The mechanical evolution of the automobile, as seen through our testers’ eyes
The four-valve cylinder head was seen as a powerful marketing tool in the 1980s, when a ‘16v’ badge on the back of a Mk2 Volkswagen Golf GTI added sexiness to the car. Yet multi-valve heads were old hat by the time Autocar started testing cars in 1928. The Stutz Bearcat used a multi-valve head in 1916 and both Bentley and Bugatti had four-valve heads.
Fuel injection is another technology that gained glamour status at the hands of marketeers in the 1980s, but it had been around for decades. Like many advances, fuel injection was pioneered in aviation, where mixture control is more complicated due to extreme altitude changes. The first petrol injection system appeared on a Léon Levavasseur-designed aero engine – the first V8, no less – in 1902. Bit of an unsung hero, Monsieur Levavasseur.
The Mercedes-Benz 300SL (road test 1560) is often credited with being the car that introduced fuel injection to the public highway, but the two-stroke Goliath GP700 that arrived in 1952 got there three years earlier using a system developed by Bosch.
The Rover JET1 actually managed more than 150mph
Nothing quickened the pulse of the 1980s road tester more dramatically than a dose of forced induction, more specifically turbocharging. But the use of engine-driven superchargers goes back to the beginning of the internal combustion engine’s life in the 1880s. Our 1928 road testers got their first taste of supercharged horsepower with the Mercedes-Benz Model K, which used a blown 6.3-litre straight six making 160bhp.
Turbochargers are almost ubiquitous today but the technology took longer to take off – and an aviation analogy is apt, because turbochargers were first used on aero engines in the 1930s. The development of turbochargers carried on through World War II, with the first appearing on a production car on the Oldsmobile Cutlass Jetfire in 1962, although Europe had to wait until 1973 for BMW’s 2002 Turbo.
Cool as it was, the 2002 didn’t quite have the impact on the schoolboy senses as Porsche’s 911 Turbo, which was launched a year later at the Paris show. The words ‘Porsche’ and ‘Turbo’ pretty much defined high-performance motoring in the 1970s.
What about diesels? Our forebears would have found their first production diesel car at the 1933 Paris show. Citroën was displaying its charmingly named Rosalie, which was available with an optional 1.7-litre diesel engine. Then in 1936 Mercedes launched a diesel saloon, called the 260D.
There’s a case for saying that of all automotive developments, it’s the diesel engine that took longest to perfect. I’ve never driven a 260D but I suspect it was a bit of an old rattler, and early 1980s diesels were certainly harsh on the ears and joints. Things looked up in 1978 when Mercedes launched the turbocharged 300SD, and Peugeot followed the year after with the 604. Unfortunately, and as has so often been the case, us Brits were fiddling with the technology far earlier but failed to get it into production. Rover had been experimenting with intercooled turbodiesels as early as 1963.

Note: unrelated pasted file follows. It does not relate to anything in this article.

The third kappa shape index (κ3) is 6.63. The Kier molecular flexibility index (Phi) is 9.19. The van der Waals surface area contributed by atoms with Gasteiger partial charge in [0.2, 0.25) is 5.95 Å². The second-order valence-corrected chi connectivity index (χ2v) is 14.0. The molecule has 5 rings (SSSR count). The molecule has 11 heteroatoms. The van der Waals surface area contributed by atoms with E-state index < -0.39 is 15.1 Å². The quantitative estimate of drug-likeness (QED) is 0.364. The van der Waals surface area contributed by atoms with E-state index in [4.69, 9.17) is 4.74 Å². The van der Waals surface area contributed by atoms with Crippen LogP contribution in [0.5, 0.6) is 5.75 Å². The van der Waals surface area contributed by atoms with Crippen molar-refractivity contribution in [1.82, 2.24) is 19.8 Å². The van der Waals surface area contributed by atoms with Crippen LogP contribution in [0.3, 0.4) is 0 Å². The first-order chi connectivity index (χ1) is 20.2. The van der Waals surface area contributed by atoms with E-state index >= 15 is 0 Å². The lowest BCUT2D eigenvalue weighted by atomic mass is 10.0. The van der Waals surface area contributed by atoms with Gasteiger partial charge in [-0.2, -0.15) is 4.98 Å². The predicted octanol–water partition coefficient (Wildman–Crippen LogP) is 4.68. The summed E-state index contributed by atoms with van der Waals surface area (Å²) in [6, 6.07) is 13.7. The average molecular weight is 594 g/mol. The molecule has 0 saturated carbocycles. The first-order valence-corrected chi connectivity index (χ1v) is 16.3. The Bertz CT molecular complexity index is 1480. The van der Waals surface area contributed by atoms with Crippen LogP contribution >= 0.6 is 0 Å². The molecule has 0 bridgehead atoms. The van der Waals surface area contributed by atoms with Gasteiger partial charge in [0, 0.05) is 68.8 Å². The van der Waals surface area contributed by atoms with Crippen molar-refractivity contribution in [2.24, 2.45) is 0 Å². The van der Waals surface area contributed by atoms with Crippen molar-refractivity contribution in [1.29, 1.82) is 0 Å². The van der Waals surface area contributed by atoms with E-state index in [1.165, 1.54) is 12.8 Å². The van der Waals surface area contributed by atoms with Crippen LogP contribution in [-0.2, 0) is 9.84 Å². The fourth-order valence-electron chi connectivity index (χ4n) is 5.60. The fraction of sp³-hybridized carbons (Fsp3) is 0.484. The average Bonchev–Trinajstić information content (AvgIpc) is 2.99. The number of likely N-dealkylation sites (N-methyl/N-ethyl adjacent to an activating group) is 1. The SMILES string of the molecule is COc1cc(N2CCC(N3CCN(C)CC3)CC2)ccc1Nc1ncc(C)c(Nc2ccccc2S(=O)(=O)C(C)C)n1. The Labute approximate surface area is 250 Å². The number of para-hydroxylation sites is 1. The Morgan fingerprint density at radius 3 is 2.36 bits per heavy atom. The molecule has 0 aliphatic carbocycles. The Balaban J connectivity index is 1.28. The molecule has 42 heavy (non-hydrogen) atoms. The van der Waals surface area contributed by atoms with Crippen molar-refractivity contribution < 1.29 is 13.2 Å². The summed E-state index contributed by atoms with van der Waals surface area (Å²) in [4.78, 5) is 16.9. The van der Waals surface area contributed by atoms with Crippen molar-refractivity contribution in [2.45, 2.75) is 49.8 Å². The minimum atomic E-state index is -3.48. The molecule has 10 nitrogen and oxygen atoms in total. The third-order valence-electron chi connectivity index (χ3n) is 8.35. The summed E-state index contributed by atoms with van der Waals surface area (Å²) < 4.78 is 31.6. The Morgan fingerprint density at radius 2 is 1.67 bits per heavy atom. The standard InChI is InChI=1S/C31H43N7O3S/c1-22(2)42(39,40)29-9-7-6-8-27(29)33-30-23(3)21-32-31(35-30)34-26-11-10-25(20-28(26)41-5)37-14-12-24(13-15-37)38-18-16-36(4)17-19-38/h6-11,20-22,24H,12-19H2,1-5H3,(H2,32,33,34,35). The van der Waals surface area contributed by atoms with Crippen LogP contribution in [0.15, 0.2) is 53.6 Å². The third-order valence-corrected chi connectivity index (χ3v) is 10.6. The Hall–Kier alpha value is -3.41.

A far more exotic Rover project was its jet turbine programme. The most famous car, ogled at by generations in London’s Science Museum, was the JET1. This convertible concept was built in 1949/50 and looks like it could just about crack 70mph but actually managed more than 150mph. Chrysler got nearest to productionising a gas turbine road car with its 1963 Turbine, but in the end only 50 were built.
Chrysler and Rover aren’t the only firms to work slavishly at powerplant concepts others have shied away from. At the 1964 Frankfurt show, NSU unveiled the Wankel Spider (road test 2043), the first production car to use a rotary engine. NSU went on to make the stunning RO80 which, when it went out of production in 1977, was the last car to wear the marque’s badge. Mazda produced its rotary-engined Cosmo 110S in 1967 and went on to iron out most of the Wankel’s inherent problems, in particular sealing of the rotor tips. The RX-8 was Mazda’s last rotary-engined car, but there are persistent rumours that we haven’t seen the end of this intriguing powerplant.
In 1988, I set out to test a Lancia Integrale and Toyota Celica GT-Four. In my pocket was a pamphlet, given by Toyota, telling me where to find the small number of petrol stations that stocked unleaded. The GT-Four was the first car to go on sale in the UK that required it, and in 1988 only 11% of filling stations sold it.
Throughout the 90 years of Autocar road tests, our testers have seen many technologies arrive and then disappear. Ford fitting a starter motor to the Model T in 1919 pretty much put paid to the electric car because no longer did you risk snapping your thumbs when hand-starting an engine. Yet today the electric car is now a regular subject for our testers’ critical eyes. Other technologies we’ve sampled over the past few decades as concepts are now joining the mainstream – hydrogen fuel cell cars, for example. And who’d have thought that our test of the first Toyota Prius back in 1997 would be the start of something so big?